A Community Devoted to the Preservation and Practice of Celestial Navigation and Other Methods of Traditional Wayfinding
From: Frank Reed
Date: 2020 Nov 6, 23:46 -0800
It may be worth mentioning that inventions like this one were not rare, and they all failed a simple test. They solved no significant problem. The calculation was not a lot of work. Working up a line of position with one of these analog computing devices still required substantial work and significant effort fiddling with the machine. Tables filled the same role in nearly the same amount of time and didn't cost hundreds of dollars.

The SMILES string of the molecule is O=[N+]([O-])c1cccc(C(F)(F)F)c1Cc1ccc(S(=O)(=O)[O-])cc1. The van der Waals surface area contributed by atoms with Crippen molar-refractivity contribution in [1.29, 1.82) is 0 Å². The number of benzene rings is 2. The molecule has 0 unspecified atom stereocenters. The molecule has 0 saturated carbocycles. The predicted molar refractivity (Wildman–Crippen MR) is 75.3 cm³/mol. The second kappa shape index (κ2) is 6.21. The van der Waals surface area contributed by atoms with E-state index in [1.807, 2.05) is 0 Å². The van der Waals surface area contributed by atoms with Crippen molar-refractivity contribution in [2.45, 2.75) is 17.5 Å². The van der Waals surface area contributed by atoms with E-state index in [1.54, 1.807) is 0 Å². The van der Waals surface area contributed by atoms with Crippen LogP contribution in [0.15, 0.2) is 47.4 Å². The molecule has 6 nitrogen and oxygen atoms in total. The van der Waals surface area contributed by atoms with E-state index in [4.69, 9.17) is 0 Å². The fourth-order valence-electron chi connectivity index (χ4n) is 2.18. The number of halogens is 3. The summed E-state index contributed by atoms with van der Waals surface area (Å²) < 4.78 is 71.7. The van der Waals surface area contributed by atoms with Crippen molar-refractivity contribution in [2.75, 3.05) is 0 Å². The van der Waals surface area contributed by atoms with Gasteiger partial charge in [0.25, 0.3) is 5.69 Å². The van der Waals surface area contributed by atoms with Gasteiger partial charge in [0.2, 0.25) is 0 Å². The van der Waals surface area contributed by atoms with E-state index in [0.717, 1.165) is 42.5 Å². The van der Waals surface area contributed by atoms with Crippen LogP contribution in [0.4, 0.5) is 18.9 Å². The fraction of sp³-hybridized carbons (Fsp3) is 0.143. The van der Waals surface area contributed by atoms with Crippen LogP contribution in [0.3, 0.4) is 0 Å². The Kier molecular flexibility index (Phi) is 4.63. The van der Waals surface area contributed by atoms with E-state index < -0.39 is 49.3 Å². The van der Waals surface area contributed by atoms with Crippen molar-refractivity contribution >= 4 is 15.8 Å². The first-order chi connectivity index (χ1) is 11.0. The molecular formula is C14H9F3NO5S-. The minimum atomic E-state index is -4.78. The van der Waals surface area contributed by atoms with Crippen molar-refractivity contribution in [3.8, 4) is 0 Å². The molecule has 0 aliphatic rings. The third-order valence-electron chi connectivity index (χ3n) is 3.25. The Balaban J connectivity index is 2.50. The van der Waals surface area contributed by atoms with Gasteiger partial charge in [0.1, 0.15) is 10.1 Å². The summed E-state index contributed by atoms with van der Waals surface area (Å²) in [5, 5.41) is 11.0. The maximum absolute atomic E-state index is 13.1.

Back in early 2015 we had a discussion that connected some dots. I recently mentioned the name Fritz Keator (it was on the cover of a 1937 "American Nautical Almanac" that I had sent to Gary LaPook). Keator was the first director of the planetarium at Mystic Seaport where many of us first met and where I have a long history. Professor Frederick "Fritz" Keator was himself involved in one of these projects to produce a triangle-solving contraption. It did not succeed in the real world. Like the others, it solved no real problem.
I am opposed to the "go look in the archives" approach to NavList discussions, but in this case, there's nothing more to add, so go here: